Posts tagged ‘Thomas Blake’

Detective 538 – is the Cat-Man costume magic?, and Green Arrow, three years ago

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Doug Moench and Gene Colan take the second half of this Cat-Man 2-parter in an interesting direction in Detective 538 (May 1984).

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Thomas Blake, the Cat-Man was defeated by Batman in the first half of this story, but the news was spread that he had won, because of his costume.  This is all done in order to get a fellow con to lead Batman to where he stored his loot.

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Thomas Blake has a small role, in protective custody with Harvey Bullock, but the man in cat suit for this story is Collins.

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With Batman tailing, Collins breaks into Blake’s apartment, steals the suit, and heads out for his loot.  he takes crazy risks, because he believes in the suit’s magic, and Batman has to save his life, repeatedly, without being spotted, to keep the con going.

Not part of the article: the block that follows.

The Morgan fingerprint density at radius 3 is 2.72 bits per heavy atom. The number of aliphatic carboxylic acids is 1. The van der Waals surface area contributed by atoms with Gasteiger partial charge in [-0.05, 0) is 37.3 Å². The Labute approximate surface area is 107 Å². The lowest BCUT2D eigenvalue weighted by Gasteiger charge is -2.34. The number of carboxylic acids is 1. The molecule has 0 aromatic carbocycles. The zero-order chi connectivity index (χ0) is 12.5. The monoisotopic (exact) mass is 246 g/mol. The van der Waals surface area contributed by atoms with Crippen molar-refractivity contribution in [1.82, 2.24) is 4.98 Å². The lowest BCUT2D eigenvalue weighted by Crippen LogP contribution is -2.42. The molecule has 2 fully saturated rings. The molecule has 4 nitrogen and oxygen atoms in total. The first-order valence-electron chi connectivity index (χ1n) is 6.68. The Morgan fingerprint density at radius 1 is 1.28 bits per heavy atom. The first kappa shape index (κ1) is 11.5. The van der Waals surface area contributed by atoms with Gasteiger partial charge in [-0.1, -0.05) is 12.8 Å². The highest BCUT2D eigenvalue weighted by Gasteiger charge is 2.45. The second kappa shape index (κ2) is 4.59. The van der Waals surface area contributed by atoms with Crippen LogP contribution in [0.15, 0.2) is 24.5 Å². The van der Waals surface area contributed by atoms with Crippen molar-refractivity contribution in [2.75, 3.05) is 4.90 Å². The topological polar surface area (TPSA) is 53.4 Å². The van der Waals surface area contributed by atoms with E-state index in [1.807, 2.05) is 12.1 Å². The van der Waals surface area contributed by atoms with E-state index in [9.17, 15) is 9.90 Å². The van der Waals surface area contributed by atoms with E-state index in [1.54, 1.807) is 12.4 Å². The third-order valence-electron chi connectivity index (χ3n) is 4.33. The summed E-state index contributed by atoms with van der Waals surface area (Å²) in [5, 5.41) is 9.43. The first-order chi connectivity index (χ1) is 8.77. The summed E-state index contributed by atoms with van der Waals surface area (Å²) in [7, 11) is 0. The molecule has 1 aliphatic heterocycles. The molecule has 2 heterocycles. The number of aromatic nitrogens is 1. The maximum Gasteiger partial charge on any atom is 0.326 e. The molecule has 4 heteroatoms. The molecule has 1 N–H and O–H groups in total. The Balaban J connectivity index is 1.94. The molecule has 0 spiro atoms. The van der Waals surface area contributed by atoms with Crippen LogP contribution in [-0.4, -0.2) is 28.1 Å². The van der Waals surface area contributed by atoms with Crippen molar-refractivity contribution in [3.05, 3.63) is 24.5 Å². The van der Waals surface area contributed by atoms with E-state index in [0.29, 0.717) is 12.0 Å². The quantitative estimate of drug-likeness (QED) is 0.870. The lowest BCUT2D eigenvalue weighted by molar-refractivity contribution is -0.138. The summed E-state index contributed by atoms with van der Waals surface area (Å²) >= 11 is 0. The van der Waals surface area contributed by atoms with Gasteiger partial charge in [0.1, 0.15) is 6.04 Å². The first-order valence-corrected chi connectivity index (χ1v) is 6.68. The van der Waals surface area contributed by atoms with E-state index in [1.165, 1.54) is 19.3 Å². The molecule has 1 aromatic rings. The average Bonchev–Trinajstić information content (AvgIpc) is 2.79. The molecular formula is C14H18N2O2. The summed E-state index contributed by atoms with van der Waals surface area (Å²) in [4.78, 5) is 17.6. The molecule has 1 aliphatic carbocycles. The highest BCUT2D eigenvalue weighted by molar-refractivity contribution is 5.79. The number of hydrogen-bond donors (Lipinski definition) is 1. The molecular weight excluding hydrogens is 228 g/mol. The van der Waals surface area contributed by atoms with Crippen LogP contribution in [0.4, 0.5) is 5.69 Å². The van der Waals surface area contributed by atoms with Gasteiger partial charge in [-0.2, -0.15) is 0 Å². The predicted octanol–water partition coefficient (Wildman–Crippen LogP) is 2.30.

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Collins leads Batman to his loot, in a cave, but a collapse opens a tunnel and Collins winds up in the Batcave.  He and Batman fight on the dinosaur and giant penny, as Alfred tries to explain the sounds to Julia, who has recently moved into Wayne Manor.

Collins is captured, and Batman explains the con, but Collins still believes it was the suit that saved his life, and lead him to the Batcave.

Thomas Blake returns as Cat-Man in a couple of years.  Collins is not seen again, doubtlessly shanked in prison by Blake.

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Shawn McManus is now on the pencils for Green Arrow, with Pablo Marcos doing inks, and just in time as Joey Cavalieri tells a poignant story, reflecting back on a dead friend of Oliver Queen.